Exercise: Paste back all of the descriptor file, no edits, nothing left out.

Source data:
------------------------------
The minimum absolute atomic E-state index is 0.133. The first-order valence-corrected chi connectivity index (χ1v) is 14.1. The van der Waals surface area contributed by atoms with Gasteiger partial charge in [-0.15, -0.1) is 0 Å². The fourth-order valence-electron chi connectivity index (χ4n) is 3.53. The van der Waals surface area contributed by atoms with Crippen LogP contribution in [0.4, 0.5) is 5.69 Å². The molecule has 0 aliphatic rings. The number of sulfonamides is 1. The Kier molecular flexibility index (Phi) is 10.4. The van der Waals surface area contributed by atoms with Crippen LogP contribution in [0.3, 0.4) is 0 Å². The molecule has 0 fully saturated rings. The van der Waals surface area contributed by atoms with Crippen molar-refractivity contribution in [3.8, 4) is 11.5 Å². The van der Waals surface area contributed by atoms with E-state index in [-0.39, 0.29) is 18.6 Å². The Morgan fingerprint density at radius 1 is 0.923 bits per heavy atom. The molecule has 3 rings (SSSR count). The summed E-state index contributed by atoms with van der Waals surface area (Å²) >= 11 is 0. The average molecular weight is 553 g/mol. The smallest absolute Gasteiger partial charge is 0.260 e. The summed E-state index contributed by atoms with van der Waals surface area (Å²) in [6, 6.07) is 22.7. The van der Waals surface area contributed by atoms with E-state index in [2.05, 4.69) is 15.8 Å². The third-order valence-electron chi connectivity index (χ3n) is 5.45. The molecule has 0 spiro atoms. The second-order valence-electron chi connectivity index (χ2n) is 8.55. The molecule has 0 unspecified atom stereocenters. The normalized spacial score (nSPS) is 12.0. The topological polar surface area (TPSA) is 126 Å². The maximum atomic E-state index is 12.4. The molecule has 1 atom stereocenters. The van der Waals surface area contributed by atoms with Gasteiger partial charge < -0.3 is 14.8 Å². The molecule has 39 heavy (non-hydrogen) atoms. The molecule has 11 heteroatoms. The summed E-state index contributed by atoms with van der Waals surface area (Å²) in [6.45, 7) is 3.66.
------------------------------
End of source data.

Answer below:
The minimum absolute atomic E-state index is 0.133. The first-order valence-corrected chi connectivity index (χ1v) is 14.1. The van der Waals surface area contributed by atoms with Gasteiger partial charge in [-0.15, -0.1) is 0 Å². The fourth-order valence-electron chi connectivity index (χ4n) is 3.53. The van der Waals surface area contributed by atoms with Crippen LogP contribution in [0.4, 0.5) is 5.69 Å². The molecule has 0 aliphatic rings. The number of sulfonamides is 1. The Kier molecular flexibility index (Phi) is 10.4. The van der Waals surface area contributed by atoms with Crippen LogP contribution in [0.3, 0.4) is 0 Å². The molecule has 0 fully saturated rings. The van der Waals surface area contributed by atoms with Crippen molar-refractivity contribution in [3.8, 4) is 11.5 Å². The van der Waals surface area contributed by atoms with E-state index in [-0.39, 0.29) is 18.6 Å². The Morgan fingerprint density at radius 1 is 0.923 bits per heavy atom. The molecule has 3 rings (SSSR count). The summed E-state index contributed by atoms with van der Waals surface area (Å²) >= 11 is 0. The average molecular weight is 553 g/mol. The smallest absolute Gasteiger partial charge is 0.260 e. The summed E-state index contributed by atoms with van der Waals surface area (Å²) in [6, 6.07) is 22.7. The van der Waals surface area contributed by atoms with E-state index in [2.05, 4.69) is 15.8 Å². The third-order valence-electron chi connectivity index (χ3n) is 5.45. The molecule has 0 spiro atoms. The second-order valence-electron chi connectivity index (χ2n) is 8.55. The molecule has 0 unspecified atom stereocenters. The normalized spacial score (nSPS) is 12.0. The topological polar surface area (TPSA) is 126 Å². The maximum atomic E-state index is 12.4. The molecule has 1 atom stereocenters. The van der Waals surface area contributed by atoms with Gasteiger partial charge < -0.3 is 14.8 Å². The molecule has 39 heavy (non-hydrogen) atoms. The molecule has 11 heteroatoms. The summed E-state index contributed by atoms with van der Waals surface area (Å²) in [6.45, 7) is 3.66.